Although he is still under investigation, Fairbanks mayor John Eberhart asked him to return to work from suspension on Wednesday to take charge of an investigation into the shooting on Sunday of one of the short-staffed department’s officers.
Eberhart said he also believes Aragon is key to good relations with Alaska’s native-American population, who were holding their most important annual convention in the city this week.
Aragon, left, who left La Marque for the $118,000-a-year Fairbanks job in November 2014, told The Post on Wednesday that he was unable to say much about the issue at present but indicated that he would give a full account of the affair once the investigation has been completed.
Former Fairbanks police chief Dan Hoffman accused Aragon of telling an unnamed city resident who had asked for a security assessment of her business premises “that FPD was running short-staffed and that any officers that he could send on such a detail would [probably] do a very brief, cursory job of little value”.161023-brandt-sgt-allen-officer-shot-in-alaska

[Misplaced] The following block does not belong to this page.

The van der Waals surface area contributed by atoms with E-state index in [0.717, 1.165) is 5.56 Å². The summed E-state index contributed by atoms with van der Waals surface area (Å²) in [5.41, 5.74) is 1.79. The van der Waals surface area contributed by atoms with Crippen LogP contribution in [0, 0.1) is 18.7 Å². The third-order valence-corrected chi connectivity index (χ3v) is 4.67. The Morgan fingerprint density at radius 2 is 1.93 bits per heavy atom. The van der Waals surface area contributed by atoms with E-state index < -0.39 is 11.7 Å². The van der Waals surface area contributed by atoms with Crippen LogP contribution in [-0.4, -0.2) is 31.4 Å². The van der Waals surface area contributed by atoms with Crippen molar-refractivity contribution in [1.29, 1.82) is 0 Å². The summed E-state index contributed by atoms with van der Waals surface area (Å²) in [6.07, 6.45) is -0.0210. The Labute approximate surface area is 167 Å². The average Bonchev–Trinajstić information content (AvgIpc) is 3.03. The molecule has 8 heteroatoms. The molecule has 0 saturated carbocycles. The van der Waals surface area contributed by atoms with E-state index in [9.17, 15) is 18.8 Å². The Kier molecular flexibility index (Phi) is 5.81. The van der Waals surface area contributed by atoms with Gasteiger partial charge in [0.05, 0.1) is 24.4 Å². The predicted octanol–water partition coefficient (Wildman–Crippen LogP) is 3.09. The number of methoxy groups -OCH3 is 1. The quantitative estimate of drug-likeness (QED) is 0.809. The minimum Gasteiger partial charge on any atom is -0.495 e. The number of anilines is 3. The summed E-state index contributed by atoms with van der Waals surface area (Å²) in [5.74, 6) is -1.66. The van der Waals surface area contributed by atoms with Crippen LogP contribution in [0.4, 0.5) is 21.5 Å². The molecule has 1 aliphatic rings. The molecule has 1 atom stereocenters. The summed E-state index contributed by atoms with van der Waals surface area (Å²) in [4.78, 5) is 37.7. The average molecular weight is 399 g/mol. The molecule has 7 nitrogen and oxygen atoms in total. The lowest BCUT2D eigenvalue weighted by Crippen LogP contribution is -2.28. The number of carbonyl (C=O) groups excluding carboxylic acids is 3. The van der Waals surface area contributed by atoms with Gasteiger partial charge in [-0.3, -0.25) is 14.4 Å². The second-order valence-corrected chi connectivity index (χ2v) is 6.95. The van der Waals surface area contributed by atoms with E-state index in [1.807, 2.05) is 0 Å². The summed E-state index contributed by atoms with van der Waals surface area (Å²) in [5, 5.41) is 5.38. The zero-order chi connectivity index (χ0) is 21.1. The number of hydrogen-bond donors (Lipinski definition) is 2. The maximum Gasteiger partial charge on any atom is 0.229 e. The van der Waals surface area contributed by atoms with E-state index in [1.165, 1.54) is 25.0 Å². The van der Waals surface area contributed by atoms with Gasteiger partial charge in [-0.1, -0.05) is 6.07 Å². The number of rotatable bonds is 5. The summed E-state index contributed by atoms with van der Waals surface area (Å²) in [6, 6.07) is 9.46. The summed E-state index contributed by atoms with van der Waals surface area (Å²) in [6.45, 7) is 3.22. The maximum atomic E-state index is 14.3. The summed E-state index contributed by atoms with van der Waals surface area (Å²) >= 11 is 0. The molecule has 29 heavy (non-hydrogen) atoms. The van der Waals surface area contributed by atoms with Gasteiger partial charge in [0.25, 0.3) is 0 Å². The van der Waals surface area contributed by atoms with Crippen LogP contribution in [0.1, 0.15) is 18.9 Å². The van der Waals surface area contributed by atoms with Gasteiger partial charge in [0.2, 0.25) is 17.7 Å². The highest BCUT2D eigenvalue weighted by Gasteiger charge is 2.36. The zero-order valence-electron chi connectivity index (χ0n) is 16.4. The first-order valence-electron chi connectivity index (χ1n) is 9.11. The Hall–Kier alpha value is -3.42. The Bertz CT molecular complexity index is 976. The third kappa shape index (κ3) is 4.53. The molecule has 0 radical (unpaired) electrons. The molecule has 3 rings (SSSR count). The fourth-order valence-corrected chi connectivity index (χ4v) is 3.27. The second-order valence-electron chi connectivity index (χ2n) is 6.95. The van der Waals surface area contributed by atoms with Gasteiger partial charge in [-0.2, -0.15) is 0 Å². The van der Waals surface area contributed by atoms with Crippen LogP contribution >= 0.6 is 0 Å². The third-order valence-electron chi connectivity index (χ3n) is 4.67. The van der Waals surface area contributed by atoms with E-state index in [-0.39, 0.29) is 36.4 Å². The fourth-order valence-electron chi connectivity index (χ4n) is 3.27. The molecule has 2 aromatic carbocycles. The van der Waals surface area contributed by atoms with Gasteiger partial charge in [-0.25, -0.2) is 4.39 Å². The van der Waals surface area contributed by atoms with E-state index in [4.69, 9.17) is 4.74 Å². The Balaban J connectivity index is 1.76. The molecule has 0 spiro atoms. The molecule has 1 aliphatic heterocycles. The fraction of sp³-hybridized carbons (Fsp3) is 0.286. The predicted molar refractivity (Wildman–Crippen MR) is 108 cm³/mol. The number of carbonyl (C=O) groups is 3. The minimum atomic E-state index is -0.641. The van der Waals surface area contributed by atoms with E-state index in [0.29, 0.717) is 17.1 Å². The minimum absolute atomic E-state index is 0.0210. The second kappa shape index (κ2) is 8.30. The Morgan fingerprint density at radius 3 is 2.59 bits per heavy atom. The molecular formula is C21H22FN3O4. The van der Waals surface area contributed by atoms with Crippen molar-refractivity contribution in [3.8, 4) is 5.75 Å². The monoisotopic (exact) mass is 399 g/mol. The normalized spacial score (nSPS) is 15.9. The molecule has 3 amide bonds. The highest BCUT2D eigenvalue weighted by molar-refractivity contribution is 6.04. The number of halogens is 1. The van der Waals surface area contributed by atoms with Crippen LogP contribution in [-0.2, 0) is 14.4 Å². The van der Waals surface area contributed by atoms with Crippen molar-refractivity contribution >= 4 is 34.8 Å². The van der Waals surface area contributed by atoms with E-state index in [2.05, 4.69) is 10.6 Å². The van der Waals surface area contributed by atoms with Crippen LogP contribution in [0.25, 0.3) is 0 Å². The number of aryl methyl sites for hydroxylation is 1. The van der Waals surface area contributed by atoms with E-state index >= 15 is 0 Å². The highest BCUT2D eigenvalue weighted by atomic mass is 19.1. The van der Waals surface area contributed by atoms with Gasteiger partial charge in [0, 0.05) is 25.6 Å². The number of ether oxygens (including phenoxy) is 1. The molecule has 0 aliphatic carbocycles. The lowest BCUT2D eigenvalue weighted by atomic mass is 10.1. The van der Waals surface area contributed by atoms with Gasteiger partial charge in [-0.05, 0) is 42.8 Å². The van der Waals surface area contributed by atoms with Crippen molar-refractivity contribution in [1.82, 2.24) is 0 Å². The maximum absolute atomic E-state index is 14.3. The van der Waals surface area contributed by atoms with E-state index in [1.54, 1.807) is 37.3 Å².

In a letter to city councilmembers dated September 18, Hoffman added that Aragon had then told her he could do “a ‘much more thorough job’ himself, acting in a private-contractor capacity as a ‘federally certified protection professional’,” that he would take “several hours” assessing the property and writing a report and that his fee “would be $600, payable directly to him by check”.
The city opened an investigation into the allegations the following day and the city council devoted much of that evening’s meeting to a heated debate on the issue.
Some of the councilmembers wanted an independent investigation, while others sided with the mayor on a proposal for an internal investigation by a city-hall executive. There was also some confusion about the rules that govern Aragon’s conduct while in office.